Our workdays are bombarded by endless interruptions and distractions. They cause us to lose focus, feel more stressed, and reduce our productivity. Much of my work centers on ways to create quieter work environments (internally as well as externally) so that people can get more focused, get more done, and get more work/life balance.
Once we can quiet the cacophony of the modern work place, the next point of attack is to increase productivity (and it’s cousin – sense of accomplishment) by making the way we actually get work done more efficient. And, like most things, it’s all been done before.
Texting is Great Practice for Good Communication
Much lamenting is heard about texting. How we are “disengaging” from our surroundings to remain digitally linked to persons distant. We also talk about how our use of the English language is suffering from the cryptic abbreviations used in texts. And let’s not forget the ~ping~ that sounds each time a new text arrives.
These things are all true, but they’ve all been said before about other technological innovations. What if we looked at some of the positive aspects of texting – specifically, at how it might be making us more efficient communicators?
The 140-character (soft) limit to texting is great practice for achieving the Keep It Simple Stupid (K.I.S.S.) philosophy of life. It’s even more beneficial if we alter the K.I.S.S. philosophy slightly – Keep It Short & Simple.
Texting is a terrific way to communicate in one line and/or one sentence bursts. So, if we look at texting as a practice ground for good burst-communication, we’ll find many applications in our daily work life where this skill can reap rewards.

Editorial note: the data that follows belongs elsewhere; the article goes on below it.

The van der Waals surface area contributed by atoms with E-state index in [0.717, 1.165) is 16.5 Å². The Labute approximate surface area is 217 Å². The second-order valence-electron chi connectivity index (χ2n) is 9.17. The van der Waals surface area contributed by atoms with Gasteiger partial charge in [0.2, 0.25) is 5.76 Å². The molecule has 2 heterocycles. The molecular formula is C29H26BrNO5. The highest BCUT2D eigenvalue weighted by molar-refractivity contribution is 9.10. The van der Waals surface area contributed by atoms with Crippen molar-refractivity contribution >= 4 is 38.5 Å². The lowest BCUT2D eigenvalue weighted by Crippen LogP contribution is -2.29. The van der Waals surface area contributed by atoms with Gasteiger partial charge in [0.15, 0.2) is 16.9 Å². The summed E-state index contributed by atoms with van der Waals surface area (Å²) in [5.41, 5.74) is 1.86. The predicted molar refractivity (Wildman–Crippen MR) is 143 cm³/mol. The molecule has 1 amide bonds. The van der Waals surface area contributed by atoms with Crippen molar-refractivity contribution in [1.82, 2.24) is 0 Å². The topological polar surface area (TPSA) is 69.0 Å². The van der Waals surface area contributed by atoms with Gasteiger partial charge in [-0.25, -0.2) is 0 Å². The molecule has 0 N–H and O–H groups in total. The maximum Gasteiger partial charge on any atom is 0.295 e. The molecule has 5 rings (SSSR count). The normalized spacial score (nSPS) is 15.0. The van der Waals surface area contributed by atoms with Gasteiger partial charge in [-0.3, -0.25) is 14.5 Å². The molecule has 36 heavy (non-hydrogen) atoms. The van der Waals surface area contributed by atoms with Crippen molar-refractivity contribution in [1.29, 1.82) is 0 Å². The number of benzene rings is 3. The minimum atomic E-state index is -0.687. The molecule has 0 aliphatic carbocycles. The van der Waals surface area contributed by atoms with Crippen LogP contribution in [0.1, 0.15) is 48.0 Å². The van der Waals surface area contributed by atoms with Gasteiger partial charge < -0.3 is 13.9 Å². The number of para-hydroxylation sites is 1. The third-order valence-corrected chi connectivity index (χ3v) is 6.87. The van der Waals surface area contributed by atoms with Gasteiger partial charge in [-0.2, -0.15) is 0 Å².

Three Ways to KISS
Here are three applications of this newly reconstituted KISS philosophy as enhanced by good texting mechanics:
1. Subject Lines. Subject lines appear in many electronic technologies; e.g., E-mail, Appointments, Tasks just to name a few. If we leverage those one-line blank fields by creating robust Subject lines, we’ll be able to communicate very effectively in 140 characters. For example, what if our e-mail Subject lines looked like this:
Big & Large – Firm Retreat – September 23-25, 2050 – QuietSpacing(R) Proposal – Executive Summary
or our calendar Subject lines looked more like this:
QuietSpacing QuickStart Demo – John Doe (206) 555-6666 & Paul H. Burton (503) 680-9872 – PHB Initiates
or our to-do Subject lines looked more like this:
ODP: Finance – Deposits – Cybersource thru 7/28 – Google Checkout thru 7/25 – PayPal – Amazon on 10th and 25th
Each of these Subject lines convey a tremendous amount of information without even opening the underlying e-mail, calendar event or task. Moreover, they are easier to find and file which makes the workflow processing run more smoothly each day.